Mind the Gap
The rich get richer and the poor are broken.
Mar 19, 2012, Vol. 17, No. 26 • By YUVAL LEVIN
Their unwillingness to do this is the source of some of Murray’s moral indignation toward the elite, and something like the mechanism by which he implies that the emergence of a new upper class has contributed to the emergence of a new lower class. Rather than isolate themselves in cocoons of cultural success, Murray suggests, today’s elites have a moral obligation to offer example and instruction—to help lead working-class Americans out of the cultural wasteland into which an earlier generation of elites helped to lead them.
But surely, this is a highly implausible practical solution to the immense cultural ruin Murray describes. It is hard to see how the graduates of elite universities who live in their cultural islands of privilege could really speak with any moral authority to the problems of working-class life, even if they were inclined to preach the virtues they practice. Greater self-confidence would not help them get taken more seriously by people whose problems they can barely imagine, and having the elite live among the poor (as Murray seems at times to advise) is not a realistic prescription on any meaningful scale. It is simply not clear how the members of today’s upper class are really doing anything wrong, given the circumstances in which they find themselves.
Rather, the cultural disaster Murray describes seems to be a failing of America’s moral (and therefore largely its religious) institutions. And although he does not put it this way, Coming Apart is a scathing indictment of American social conservatism.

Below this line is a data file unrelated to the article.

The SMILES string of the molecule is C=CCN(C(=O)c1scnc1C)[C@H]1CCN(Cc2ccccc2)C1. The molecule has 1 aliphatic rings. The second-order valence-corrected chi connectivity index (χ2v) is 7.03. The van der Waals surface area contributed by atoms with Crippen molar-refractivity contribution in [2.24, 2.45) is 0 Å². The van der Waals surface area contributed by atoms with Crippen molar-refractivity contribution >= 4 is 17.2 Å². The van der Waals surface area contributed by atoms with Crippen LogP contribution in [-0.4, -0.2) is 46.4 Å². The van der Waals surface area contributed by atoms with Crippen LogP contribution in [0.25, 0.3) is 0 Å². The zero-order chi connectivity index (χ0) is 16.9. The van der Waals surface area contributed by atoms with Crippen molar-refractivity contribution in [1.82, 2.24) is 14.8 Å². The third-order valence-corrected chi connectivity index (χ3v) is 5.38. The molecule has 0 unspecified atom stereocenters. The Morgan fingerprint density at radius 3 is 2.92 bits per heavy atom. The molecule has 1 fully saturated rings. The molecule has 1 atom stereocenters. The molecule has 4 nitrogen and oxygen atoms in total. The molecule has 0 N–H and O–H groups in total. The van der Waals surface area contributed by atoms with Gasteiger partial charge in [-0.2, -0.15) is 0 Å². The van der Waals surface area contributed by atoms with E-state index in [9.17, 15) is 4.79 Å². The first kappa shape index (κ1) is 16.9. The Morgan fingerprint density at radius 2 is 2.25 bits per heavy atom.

Social conservatism serves two kinds of purposes in a liberal society: We might call them justice and order. In the cause of justice, it speaks up for the weak and the oppressed, defending them from abuse by the powerful, and vindicating basic human dignity. In the cause of order, it helps us combat our human failings and vices, and argues for self-discipline and responsibility. Think of abolition on the one hand and temperance on the other.
In our time, American social conservatism has much to be proud of as a movement for justice: Social conservatives devote themselves to the pro-life cause, to human rights, and to the plight of the poor abroad. But American social conservatism has almost entirely lost interest in the cause of order—in standing up for clean living, for self-discipline and restraint, for resisting temptation and meeting basic responsibilities. The institutions of American Christianity—some of which would actually stand a chance of being taken seriously by the emerging lower class—are falling down on the job, as their attention is directed to more exciting causes, in no small part because the welfare state has overtaken some of their key social functions.
The cultural revival essential to addressing the crisis Murray describes is barely imaginable as long as this remains the case. Indeed, whether such a revival is imaginable under any circumstances is by no means clear in Murray’s telling. Surely an all-out return to the condition from which he says we have fallen seems far out of reach. But this may have as much to do with the particular cultural high-point against which Murray has chosen to measure our current state as with the potential for a moral revival in American life.
Murray opens his book with a description of America in November 1963, on the eve of John F. Kennedy’s assassination—a date he plausibly posits as roughly the beginning of the transformations his book lays out. Almost every one of the dozens of charts here describes the trajectory of some cultural trend from the early 1960s to the present day, and in nearly every case, America rates more poorly in the present day than we did a half-century ago.